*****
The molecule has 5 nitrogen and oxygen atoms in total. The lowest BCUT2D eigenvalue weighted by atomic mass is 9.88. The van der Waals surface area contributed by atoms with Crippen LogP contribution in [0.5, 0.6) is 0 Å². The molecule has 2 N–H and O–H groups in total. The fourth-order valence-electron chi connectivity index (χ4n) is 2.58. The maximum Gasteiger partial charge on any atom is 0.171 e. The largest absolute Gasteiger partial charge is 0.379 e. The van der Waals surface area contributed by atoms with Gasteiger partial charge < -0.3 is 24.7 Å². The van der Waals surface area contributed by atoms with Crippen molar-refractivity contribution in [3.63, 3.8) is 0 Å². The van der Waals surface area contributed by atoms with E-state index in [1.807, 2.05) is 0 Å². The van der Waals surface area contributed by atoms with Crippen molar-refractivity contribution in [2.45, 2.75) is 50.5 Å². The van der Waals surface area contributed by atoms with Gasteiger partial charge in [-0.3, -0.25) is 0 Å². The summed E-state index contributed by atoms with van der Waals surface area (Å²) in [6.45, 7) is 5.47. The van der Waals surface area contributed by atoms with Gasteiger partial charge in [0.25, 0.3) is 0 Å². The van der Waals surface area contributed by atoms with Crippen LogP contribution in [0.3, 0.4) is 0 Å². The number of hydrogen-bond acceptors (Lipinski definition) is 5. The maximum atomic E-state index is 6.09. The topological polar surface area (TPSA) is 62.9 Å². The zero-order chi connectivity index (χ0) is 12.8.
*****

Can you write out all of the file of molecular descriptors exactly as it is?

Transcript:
The molecule has 5 nitrogen and oxygen atoms in total. The lowest BCUT2D eigenvalue weighted by atomic mass is 9.88. The van der Waals surface area contributed by atoms with Crippen LogP contribution in [0.5, 0.6) is 0 Å². The molecule has 2 N–H and O–H groups in total. The fourth-order valence-electron chi connectivity index (χ4n) is 2.58. The maximum Gasteiger partial charge on any atom is 0.171 e. The largest absolute Gasteiger partial charge is 0.379 e. The van der Waals surface area contributed by atoms with Gasteiger partial charge < -0.3 is 24.7 Å². The van der Waals surface area contributed by atoms with Crippen molar-refractivity contribution in [3.63, 3.8) is 0 Å². The van der Waals surface area contributed by atoms with E-state index in [1.807, 2.05) is 0 Å². The van der Waals surface area contributed by atoms with Crippen molar-refractivity contribution in [2.45, 2.75) is 50.5 Å². The van der Waals surface area contributed by atoms with Gasteiger partial charge in [-0.3, -0.25) is 0 Å². The summed E-state index contributed by atoms with van der Waals surface area (Å²) in [6.45, 7) is 5.47. The van der Waals surface area contributed by atoms with Gasteiger partial charge in [0.25, 0.3) is 0 Å². The van der Waals surface area contributed by atoms with Crippen LogP contribution in [0.3, 0.4) is 0 Å². The number of hydrogen-bond acceptors (Lipinski definition) is 5. The maximum atomic E-state index is 6.09. The topological polar surface area (TPSA) is 62.9 Å². The zero-order chi connectivity index (χ0) is 12.8.